The European Gaming and Betting Association (EGBA) has welcomed the legislative proposals by the European Commission to roll out a Digital Service Act for the European market. This act would further standardise rules and processes for obtaining large digital iGaming platforms, allowing fair and competitive gaming environment.
A need for digital transformation
Introduced together with the Digital Markets Act (DMA), the DSA aims to update the Commission’s eCommerce guideline, which was issued more than two decades ago. Considering the latter, this Directive needs to be updated in line with the current trends and the imposed digital transformation.
Moreover, this Act will introduce new standardised EU rules for blocking or deleting illegal services, content or ad placements. It also intends to support the scaling of smaller platforms, small and medium-sized enterprises and start-up systems, providing them with good visibility across the market.
The Executive Vice President of the European Commission Margrethe Vestager, said that these proposals would ensure a wide choice of recommended and safe online products and services. She adds that it was about time for businesses to compete fairly online as they do offline. As consumers that have transferred their shopping habits online, it’s crucial to provide a safe, global platform of goods and services.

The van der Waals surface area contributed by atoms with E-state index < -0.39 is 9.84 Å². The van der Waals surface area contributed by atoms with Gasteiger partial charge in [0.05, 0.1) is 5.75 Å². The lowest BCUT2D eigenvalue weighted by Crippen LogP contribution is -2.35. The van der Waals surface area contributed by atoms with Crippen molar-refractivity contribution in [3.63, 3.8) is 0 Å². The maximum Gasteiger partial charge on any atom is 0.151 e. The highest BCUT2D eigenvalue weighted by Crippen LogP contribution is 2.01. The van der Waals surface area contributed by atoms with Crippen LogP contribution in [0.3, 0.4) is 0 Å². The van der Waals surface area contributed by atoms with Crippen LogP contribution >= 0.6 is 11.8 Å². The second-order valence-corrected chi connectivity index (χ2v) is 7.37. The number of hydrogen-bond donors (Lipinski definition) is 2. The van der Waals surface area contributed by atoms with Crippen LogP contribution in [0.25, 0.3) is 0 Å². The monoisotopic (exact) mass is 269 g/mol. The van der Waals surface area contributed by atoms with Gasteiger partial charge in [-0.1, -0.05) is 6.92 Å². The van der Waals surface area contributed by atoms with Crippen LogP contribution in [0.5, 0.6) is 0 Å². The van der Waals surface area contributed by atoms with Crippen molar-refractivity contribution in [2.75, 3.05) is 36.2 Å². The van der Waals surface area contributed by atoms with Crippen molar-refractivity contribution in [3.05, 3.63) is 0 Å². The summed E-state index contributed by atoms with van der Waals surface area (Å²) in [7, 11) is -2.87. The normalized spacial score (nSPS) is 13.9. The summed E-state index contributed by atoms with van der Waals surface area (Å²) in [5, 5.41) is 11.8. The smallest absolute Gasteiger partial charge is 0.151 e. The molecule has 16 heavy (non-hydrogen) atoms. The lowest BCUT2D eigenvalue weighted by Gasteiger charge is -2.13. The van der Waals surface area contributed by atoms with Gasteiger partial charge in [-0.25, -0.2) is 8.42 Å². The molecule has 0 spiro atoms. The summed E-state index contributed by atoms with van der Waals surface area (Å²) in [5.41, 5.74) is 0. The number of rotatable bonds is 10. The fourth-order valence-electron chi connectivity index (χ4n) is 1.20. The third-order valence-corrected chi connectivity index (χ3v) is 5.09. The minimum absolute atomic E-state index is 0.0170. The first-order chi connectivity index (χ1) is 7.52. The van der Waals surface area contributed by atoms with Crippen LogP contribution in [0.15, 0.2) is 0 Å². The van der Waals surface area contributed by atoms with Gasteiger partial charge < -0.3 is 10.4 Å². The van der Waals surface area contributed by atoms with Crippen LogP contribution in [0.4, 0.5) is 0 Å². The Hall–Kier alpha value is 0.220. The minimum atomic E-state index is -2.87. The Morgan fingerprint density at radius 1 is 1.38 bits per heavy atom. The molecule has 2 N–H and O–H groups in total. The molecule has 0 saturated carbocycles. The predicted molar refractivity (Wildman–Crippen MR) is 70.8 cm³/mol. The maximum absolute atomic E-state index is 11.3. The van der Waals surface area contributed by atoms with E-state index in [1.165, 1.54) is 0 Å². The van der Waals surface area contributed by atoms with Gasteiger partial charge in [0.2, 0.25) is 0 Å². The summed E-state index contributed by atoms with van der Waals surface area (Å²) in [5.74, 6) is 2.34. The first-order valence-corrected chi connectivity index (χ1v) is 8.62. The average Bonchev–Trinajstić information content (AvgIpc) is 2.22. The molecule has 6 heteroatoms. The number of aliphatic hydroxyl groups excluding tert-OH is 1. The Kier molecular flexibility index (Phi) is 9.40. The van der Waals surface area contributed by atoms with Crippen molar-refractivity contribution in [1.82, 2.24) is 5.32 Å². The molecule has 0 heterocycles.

Even though this Act would not directly concern the European online gambling sector, the EGBA believes that this proposal is relevant for the industry. Segments such as rules for social media placements, advertising and digital liability for online platforms would have a positive influence on the sector. The proposal would be presented to the European Parliament and Council who will review and suggest possible amendments before coming to the point of agreement.
Careful with too many regulations and constraints
Maarten Haijer, the secretary general of the EGBA, welcomed the Commission’s Digital Services Acts. Also, he’s hoping that this move will be a starting point to address many regulatory challenges which have an impact on both consumers and companies. One of the challenges he has highlighted in the statement referred to customer protection, where amends need to be addressed and changes are more than required.
While the EGBA supports the DSA framework, Haijer warns about implementing too many potential rules and regulations, which might prevent the iGaming industry from a gradual, continuous growth. We reported a few months ago about the first pan-European code of conduct, related to responsible advertising. This code features a set of specific measures, including a detailed section on content overview and moderation. Moreover, the Association took a closer look at data protection measures and processes, ensuring that all EGBA members are compliant with GDPR law and protected from data breaches.
Representatives from the EGBA said they would engage with policymakers during this process, as well as pushing for more standardised regulations which will benefit the industry.